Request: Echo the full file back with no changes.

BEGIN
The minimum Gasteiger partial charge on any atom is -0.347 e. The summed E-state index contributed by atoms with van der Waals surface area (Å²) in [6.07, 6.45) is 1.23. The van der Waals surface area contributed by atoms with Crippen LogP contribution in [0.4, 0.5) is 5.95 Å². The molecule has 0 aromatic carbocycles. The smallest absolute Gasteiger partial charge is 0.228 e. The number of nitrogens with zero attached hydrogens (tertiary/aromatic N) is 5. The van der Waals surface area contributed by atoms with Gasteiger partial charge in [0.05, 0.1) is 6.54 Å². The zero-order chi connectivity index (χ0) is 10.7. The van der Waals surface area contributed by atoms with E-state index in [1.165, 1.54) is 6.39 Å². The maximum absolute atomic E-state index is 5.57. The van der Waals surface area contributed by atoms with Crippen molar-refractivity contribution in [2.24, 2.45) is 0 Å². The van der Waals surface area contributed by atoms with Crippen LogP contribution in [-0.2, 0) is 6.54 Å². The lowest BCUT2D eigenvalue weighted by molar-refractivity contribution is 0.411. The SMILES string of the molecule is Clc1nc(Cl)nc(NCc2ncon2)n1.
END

The minimum Gasteiger partial charge on any atom is -0.347 e. The summed E-state index contributed by atoms with van der Waals surface area (Å²) in [6.07, 6.45) is 1.23. The van der Waals surface area contributed by atoms with Crippen LogP contribution in [0.4, 0.5) is 5.95 Å². The molecule has 0 aromatic carbocycles. The smallest absolute Gasteiger partial charge is 0.228 e. The number of nitrogens with zero attached hydrogens (tertiary/aromatic N) is 5. The van der Waals surface area contributed by atoms with Gasteiger partial charge in [0.05, 0.1) is 6.54 Å². The zero-order chi connectivity index (χ0) is 10.7. The van der Waals surface area contributed by atoms with E-state index in [1.165, 1.54) is 6.39 Å². The maximum absolute atomic E-state index is 5.57. The van der Waals surface area contributed by atoms with Crippen molar-refractivity contribution in [2.24, 2.45) is 0 Å². The van der Waals surface area contributed by atoms with Crippen LogP contribution in [-0.2, 0) is 6.54 Å². The lowest BCUT2D eigenvalue weighted by molar-refractivity contribution is 0.411. The SMILES string of the molecule is Clc1nc(Cl)nc(NCc2ncon2)n1.